Of course there is always a need for negotiation and discussion on the appropriate forms of action. But the United Nations will fail in its duty to the world's peoples, who are the ultimate source of its authority, if it allows itself to be reduced to a mere static conference, whether on economic and social rights or on civil and political ones.
The same applies to Hammarskjöld's exalted view of the international civil servant, which he also pursued in that last annual report, and in a lecture given that same summer at Oxford University.
His argument here was that the people charged with carrying out the executive functions of the United Nations could not be neutral in relation to the principles of the Charter. Nor could they be regarded, or allowed to regard themselves, as nominees or representatives of their own nations. They had to represent the international community as a whole.
Here too, Hammarskjöld based his argument on a very careful reading of the Charter itself -- in this case Articles 100 and 101.
Article 100 forbids the Secretary-General or any of his staff either to seek or to receive instructions from States. And Article 101 prescribes "the highest standards of efficiency, competence, and integrity" as "the paramount consideration in the employment of the staff".
Once again, Hammarskjöld was arguing in the context of the Cold War, in which first one side and then the other had tried to insist on the right to be represented, within the Secretariat, by people who were loyal to its political or ideological point of view.
Again, the context has changed, and I am glad to say that States today, while extremely keen to see their nationals appointed to senior positions, no longer seek -- or at least, not in the same way -- to exercise political control over them, once appointed.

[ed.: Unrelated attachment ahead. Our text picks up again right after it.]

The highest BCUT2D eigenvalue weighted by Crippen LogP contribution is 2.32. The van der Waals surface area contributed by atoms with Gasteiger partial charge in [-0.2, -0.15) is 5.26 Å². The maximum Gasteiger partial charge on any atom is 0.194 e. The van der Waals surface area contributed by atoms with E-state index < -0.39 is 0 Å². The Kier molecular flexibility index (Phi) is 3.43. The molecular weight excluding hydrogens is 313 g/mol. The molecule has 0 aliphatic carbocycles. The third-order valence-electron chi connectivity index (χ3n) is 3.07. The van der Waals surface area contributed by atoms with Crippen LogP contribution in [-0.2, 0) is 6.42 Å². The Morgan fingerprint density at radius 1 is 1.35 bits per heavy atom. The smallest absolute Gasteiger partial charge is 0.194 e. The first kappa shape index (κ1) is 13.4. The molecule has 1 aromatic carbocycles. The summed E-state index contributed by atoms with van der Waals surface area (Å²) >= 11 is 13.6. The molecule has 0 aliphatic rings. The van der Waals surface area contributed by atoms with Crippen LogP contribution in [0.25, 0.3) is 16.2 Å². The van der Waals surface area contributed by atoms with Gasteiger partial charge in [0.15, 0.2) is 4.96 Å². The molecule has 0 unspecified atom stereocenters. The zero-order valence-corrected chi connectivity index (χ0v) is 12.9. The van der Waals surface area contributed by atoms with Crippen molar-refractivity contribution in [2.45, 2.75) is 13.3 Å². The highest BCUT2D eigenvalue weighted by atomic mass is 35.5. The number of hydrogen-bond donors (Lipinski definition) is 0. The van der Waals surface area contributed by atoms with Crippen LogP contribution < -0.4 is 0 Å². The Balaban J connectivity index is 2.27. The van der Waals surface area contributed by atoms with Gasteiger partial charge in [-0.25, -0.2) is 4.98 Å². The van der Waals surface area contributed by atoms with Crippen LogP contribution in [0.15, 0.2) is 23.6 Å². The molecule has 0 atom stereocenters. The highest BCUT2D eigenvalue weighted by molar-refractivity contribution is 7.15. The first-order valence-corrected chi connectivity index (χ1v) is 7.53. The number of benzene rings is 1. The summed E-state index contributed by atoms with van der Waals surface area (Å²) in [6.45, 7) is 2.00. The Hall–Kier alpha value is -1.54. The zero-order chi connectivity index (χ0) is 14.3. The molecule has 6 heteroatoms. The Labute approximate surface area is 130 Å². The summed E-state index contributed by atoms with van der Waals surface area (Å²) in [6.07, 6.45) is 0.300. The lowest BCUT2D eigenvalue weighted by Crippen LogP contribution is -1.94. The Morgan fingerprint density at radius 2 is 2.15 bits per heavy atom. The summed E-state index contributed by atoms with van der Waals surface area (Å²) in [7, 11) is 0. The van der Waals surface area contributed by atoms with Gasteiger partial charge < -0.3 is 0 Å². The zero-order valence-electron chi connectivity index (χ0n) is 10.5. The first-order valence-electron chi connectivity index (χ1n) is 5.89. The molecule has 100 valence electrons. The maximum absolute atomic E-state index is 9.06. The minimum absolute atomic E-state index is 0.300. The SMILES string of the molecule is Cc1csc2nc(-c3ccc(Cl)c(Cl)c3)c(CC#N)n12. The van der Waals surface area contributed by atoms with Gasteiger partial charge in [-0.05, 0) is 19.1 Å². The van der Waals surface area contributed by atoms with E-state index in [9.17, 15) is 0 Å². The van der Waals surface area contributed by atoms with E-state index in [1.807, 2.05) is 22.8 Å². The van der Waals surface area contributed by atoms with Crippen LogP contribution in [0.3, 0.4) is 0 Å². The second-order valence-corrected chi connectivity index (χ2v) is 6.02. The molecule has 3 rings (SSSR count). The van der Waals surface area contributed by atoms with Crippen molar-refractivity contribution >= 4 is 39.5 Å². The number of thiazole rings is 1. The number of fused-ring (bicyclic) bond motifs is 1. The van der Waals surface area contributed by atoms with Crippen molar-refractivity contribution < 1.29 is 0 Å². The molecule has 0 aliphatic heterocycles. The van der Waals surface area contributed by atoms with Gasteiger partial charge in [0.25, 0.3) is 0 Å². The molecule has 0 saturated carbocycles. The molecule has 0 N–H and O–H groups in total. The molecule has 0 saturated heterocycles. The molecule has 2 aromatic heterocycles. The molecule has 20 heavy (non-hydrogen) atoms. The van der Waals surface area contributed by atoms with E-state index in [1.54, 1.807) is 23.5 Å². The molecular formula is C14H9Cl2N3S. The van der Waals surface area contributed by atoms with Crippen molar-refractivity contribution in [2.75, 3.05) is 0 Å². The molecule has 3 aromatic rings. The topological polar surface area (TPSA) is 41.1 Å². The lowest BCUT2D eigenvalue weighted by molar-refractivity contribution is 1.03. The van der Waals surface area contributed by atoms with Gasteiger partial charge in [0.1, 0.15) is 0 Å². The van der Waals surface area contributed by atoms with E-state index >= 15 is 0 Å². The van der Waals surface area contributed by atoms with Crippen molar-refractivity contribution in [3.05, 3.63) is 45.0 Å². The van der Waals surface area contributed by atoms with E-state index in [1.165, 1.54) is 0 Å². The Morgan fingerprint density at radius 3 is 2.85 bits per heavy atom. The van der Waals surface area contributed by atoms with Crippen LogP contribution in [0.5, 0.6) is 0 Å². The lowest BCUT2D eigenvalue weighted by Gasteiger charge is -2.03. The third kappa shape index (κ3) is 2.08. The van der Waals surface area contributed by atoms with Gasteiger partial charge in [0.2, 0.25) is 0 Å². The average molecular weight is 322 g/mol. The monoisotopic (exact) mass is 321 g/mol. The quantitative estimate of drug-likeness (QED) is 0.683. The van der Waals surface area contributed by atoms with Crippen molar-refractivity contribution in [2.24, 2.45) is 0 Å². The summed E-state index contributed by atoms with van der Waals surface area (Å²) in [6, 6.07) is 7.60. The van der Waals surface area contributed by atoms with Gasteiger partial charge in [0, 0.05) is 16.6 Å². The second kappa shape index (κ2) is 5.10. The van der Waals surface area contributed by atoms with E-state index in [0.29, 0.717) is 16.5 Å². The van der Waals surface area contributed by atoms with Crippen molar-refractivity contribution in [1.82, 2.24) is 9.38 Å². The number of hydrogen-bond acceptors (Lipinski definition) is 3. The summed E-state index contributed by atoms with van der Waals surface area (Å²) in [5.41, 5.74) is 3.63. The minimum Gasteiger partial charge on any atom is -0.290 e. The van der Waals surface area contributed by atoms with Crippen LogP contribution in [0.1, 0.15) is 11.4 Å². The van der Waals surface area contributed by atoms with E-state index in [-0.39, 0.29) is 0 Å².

But the principle of an independent international civil service, to which Dag Hammarskjöld was so attached, remains as important as ever. Each successive Secretary-General must be vigilant in defending it, even if, on occasion, changing times require us to depart from the letter of his views, in order to preserve the spirit.
To give just one example: Hammarskjöld insisted that the bulk of United Nations staff should have permanent appointments and expect to spend their whole career with the Organization.
That may have been appropriate in his time. It is less so now that the role of the United Nations has expanded, and more than half of our employees are serving in missions in the field. This is a development which Hammarskjöld would surely have welcomed, since it reflects a transition from the static conference model to the dynamic instrument model which he so strongly believed in.
But what is clear is that his ideal of the United Nations as an expression of the international community, whose staff carry out decisions taken by States collectively rather than bending to the will of any one of them, is just as relevant in our times as in his.
And that, of course, has very important implications for the role of the Secretary-General himself.
Hammarskjöld pointed out that Article 99 of the Charter -- which allows the
Secretary-General, on his own initiative, to bring matters to the Security Council's attention when in his view they may threaten the maintenance of international peace and security -- makes him clearly a political rather than a purely administrative official.
In practice, successive Secretaries-General, including Hammarskjöld, have invoked this article very sparingly. I myself have never yet found it necessary to do so. But the fact that the Secretary-General has this power crucially affects the way he is treated by the Security Council, and by the General Assembly.
Few people now question the responsibility of the Secretary-General to act politically, or to make public pronouncements on political issues.
In fact, the boot today is if anything on the other foot: I find myself called on to make official statements on almost everything that happens in the world today, from royal marriages to the possibility of human cloning!
I do my best to satisfy this demand with due respect for the decisions of the Security Council and General Assembly. But those bodies would find it very strange if on each occasion I sought their approval before opening my mouth!
Their members can, and do, take exception to some of my statements -- and thank goodness they do. There must be freedom of speech for governments, as well as for international officials! But they do not question my right to make such statements, according to my own understanding of the purposes and principles of the United Nations as set out in the Charter.